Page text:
Idaho’s best girls cross country program — Boise High School — is now ranked No. 1 in the nation

Aaron Olswanger has only been the cross country program director at Boise High School for four-plus seasons, and he is already seeing signs of dominance.

And unmatched greatness.

His two-time defending Class 5A girls team had a target heading into this fall season, but now … it just got bigger.

The Braves are now No. 1 in the country, according to (and first reported by the Idaho Press).

“It has been building,” Olswanger said. “We’ve steadily improved every year … and this fall, we returned five all-state runners, then picked up the best 1-2 freshmen punch in the country.”

To put in perspective how deep this lineup is, Olswanger has girls who won big meets last season that might not make it to this year’s Idaho high school state championship meet at Eagle Island State Park.

The lineup:

1. SAMMY SMITH, ninth grader: A nationally-ranked nordic ski racer, she is the team’s most relentless competitor who refused to be outworked. Also a varsity soccer player in the fall, her 5-kilometer time (17:35) is eight seconds faster than the next-fastest runner.

2. ALLIE BRUCE, ninth grader: Smith flashes her speed on the road while Bruce is a tremendous trail runner. Olswanger said the newcomer can “run forever,” and benefits from training with her classmate. Also a soccer player at Boise.

Olswanger said his varsity returners have gladly accepted these two occupying the top spots.

“It has worked itself out,” he said. “They know these two girls. They would go watch their junior high races.”

3. ROSINA MACHU, senior: A top-six finisher in all three of her previous state meets, Machu is the shining example of consistency. Also the unquestioned team leader, she has her best summer of training, dropping her 5K time a good 30 seconds.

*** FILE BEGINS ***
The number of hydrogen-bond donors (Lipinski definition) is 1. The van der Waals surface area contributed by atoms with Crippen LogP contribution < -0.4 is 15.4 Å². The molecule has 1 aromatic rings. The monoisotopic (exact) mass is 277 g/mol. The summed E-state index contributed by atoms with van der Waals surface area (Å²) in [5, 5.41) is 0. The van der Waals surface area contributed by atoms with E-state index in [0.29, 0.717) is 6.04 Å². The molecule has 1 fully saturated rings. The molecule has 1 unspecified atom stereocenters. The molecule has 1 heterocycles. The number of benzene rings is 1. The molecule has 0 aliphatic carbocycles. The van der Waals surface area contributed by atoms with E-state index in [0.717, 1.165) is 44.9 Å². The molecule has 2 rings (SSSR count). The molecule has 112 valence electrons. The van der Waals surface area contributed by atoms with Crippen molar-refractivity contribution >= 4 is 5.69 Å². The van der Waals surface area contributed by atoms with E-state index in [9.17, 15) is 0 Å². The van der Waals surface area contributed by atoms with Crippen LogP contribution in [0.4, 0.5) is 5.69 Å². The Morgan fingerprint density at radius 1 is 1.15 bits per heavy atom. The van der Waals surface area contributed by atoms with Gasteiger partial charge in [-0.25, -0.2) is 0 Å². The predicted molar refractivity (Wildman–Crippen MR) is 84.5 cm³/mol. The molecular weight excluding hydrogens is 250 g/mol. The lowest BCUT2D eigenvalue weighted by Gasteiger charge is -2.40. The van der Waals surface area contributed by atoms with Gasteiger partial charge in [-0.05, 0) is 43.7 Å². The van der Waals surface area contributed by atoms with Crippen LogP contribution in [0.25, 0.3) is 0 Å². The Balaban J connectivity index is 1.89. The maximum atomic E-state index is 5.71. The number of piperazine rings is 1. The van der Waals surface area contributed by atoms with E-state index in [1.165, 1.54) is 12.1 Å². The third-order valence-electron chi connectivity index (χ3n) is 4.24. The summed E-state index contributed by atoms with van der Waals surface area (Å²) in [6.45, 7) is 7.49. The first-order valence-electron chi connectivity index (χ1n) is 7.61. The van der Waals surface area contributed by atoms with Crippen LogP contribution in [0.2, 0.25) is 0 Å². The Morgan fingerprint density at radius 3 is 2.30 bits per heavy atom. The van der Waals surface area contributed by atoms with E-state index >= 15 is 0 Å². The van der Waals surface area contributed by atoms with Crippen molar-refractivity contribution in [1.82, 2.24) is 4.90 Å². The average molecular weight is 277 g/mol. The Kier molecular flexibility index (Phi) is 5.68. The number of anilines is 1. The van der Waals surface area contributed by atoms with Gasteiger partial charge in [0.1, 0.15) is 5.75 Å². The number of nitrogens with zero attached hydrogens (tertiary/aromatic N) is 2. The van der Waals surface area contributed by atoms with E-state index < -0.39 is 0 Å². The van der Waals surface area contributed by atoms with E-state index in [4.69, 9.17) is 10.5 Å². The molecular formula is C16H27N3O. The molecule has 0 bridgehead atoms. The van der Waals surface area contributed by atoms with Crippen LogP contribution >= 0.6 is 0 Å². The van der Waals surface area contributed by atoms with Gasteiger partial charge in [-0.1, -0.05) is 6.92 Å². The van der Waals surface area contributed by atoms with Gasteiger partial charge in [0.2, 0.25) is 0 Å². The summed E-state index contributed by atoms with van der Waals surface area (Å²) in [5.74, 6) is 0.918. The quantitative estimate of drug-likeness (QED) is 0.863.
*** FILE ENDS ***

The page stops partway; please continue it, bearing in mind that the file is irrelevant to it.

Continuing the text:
The next three spots in the lineup will likely flip among three runners, Olswanger said.

T4. JAMIE HAMLIN, junior: The team’s most versatile track athlete projects to be a steeplechaser like her sister, Emily, who competed at the University of Washington. Hamlin came to distance running as a ninth grader, and her coach remarked she has “a lot of room to grow.”

T4. LOGAN SMITH, junior: The older sister of the team’s top runner, Smith sat out last season due to soccer-related injuries. Olswanger considers her a bonding agent – “people unite around her,” he said. Now healthy, she trained a lot in the summer with her talented sibling.

T4. ANDREA CERNUDA, senior: This international student from Spain spent last season on the junior varsity as a transfer from Washington. Much like Molly Elliott, the team’s lone senior graduate last spring, Cernuda is a nationally-ranked tri-athlete who has signed with San Francisco.

And then two underclassmen round out the top eight.

7. LYDIA NANCE, sophomore: The team’s loudest personality also has one of the highest ceilings for racing. Olswanger said the teenager “has so much talent,” but is still experimenting what the most effective strategy for racing is.

8. ANNIKA ZUSCHLAG, junior: Seemingly out of nowhere last season, Zuschlag came on to occupy the No. 5 spot in the lineup for the postseason. Olswanger calls her a big-meet racer who takes a little longer than most to find her conditioning, which is usually by midseason.

“Every day, I am in awe watching them work out, then race,” said Olswanger, a former Idaho State men’s distance runner. “And to see them get along, we don’t have those petty disagreements other girls’ teams do.”

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